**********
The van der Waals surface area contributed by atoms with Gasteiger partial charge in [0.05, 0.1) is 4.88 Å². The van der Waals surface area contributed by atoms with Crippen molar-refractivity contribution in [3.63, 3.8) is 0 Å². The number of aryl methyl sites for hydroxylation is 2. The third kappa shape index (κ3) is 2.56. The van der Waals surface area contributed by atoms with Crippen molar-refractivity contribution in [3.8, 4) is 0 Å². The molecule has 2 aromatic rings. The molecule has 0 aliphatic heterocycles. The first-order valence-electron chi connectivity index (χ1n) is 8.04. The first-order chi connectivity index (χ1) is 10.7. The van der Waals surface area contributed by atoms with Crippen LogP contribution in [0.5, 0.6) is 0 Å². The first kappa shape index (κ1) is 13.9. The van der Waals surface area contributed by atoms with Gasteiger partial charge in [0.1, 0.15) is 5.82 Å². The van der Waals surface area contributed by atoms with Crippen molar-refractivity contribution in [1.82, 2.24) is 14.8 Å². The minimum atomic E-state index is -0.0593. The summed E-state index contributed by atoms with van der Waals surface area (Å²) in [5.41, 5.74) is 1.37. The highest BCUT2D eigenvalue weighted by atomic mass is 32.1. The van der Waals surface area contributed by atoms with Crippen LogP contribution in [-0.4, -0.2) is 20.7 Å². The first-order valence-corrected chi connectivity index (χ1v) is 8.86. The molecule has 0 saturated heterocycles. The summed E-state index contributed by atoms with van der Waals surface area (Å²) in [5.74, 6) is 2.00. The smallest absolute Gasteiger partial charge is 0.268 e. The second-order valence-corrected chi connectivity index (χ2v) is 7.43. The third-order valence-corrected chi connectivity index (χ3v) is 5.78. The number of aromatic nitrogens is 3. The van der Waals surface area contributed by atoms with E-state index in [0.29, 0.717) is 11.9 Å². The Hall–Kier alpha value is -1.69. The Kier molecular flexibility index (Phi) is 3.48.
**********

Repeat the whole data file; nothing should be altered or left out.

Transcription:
The van der Waals surface area contributed by atoms with Gasteiger partial charge in [0.05, 0.1) is 4.88 Å². The van der Waals surface area contributed by atoms with Crippen molar-refractivity contribution in [3.63, 3.8) is 0 Å². The number of aryl methyl sites for hydroxylation is 2. The third kappa shape index (κ3) is 2.56. The van der Waals surface area contributed by atoms with Crippen molar-refractivity contribution in [3.8, 4) is 0 Å². The molecule has 2 aromatic rings. The molecule has 0 aliphatic heterocycles. The first-order valence-electron chi connectivity index (χ1n) is 8.04. The first-order chi connectivity index (χ1) is 10.7. The van der Waals surface area contributed by atoms with Crippen LogP contribution in [0.5, 0.6) is 0 Å². The first kappa shape index (κ1) is 13.9. The van der Waals surface area contributed by atoms with Gasteiger partial charge in [0.1, 0.15) is 5.82 Å². The van der Waals surface area contributed by atoms with Crippen molar-refractivity contribution in [1.82, 2.24) is 14.8 Å². The minimum atomic E-state index is -0.0593. The summed E-state index contributed by atoms with van der Waals surface area (Å²) in [5.41, 5.74) is 1.37. The highest BCUT2D eigenvalue weighted by atomic mass is 32.1. The van der Waals surface area contributed by atoms with Crippen LogP contribution in [-0.4, -0.2) is 20.7 Å². The first-order valence-corrected chi connectivity index (χ1v) is 8.86. The molecule has 0 saturated heterocycles. The summed E-state index contributed by atoms with van der Waals surface area (Å²) in [5.74, 6) is 2.00. The smallest absolute Gasteiger partial charge is 0.268 e. The second-order valence-corrected chi connectivity index (χ2v) is 7.43. The third-order valence-corrected chi connectivity index (χ3v) is 5.78. The number of aromatic nitrogens is 3. The van der Waals surface area contributed by atoms with E-state index in [0.29, 0.717) is 11.9 Å². The Hall–Kier alpha value is -1.69. The Kier molecular flexibility index (Phi) is 3.48.